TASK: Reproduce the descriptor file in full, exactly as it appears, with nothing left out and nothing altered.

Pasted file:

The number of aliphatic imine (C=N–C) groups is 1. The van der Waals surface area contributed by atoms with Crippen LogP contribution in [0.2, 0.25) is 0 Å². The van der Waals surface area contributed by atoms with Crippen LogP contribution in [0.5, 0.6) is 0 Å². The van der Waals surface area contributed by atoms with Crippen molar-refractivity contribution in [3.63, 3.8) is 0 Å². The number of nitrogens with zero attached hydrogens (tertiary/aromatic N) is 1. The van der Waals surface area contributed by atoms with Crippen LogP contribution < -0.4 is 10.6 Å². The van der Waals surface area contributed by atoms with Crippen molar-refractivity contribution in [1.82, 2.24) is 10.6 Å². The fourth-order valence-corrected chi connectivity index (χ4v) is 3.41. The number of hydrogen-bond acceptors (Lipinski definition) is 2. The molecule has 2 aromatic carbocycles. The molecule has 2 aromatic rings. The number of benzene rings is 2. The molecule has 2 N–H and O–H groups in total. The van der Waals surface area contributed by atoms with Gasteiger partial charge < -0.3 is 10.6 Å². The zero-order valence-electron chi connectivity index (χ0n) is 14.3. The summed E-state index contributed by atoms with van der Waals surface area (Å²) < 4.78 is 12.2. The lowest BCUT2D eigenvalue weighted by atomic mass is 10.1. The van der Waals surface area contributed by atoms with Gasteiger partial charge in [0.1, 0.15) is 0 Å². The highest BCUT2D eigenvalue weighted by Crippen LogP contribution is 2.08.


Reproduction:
The number of aliphatic imine (C=N–C) groups is 1. The van der Waals surface area contributed by atoms with Crippen LogP contribution in [0.2, 0.25) is 0 Å². The van der Waals surface area contributed by atoms with Crippen LogP contribution in [0.5, 0.6) is 0 Å². The van der Waals surface area contributed by atoms with Crippen molar-refractivity contribution in [3.63, 3.8) is 0 Å². The number of nitrogens with zero attached hydrogens (tertiary/aromatic N) is 1. The van der Waals surface area contributed by atoms with Crippen LogP contribution < -0.4 is 10.6 Å². The van der Waals surface area contributed by atoms with Crippen molar-refractivity contribution in [1.82, 2.24) is 10.6 Å². The fourth-order valence-corrected chi connectivity index (χ4v) is 3.41. The number of hydrogen-bond acceptors (Lipinski definition) is 2. The molecule has 2 aromatic carbocycles. The molecule has 2 aromatic rings. The number of benzene rings is 2. The molecule has 2 N–H and O–H groups in total. The van der Waals surface area contributed by atoms with Gasteiger partial charge < -0.3 is 10.6 Å². The zero-order valence-electron chi connectivity index (χ0n) is 14.3. The summed E-state index contributed by atoms with van der Waals surface area (Å²) < 4.78 is 12.2. The lowest BCUT2D eigenvalue weighted by atomic mass is 10.1. The van der Waals surface area contributed by atoms with Gasteiger partial charge in [0.1, 0.15) is 0 Å². The highest BCUT2D eigenvalue weighted by Crippen LogP contribution is 2.08.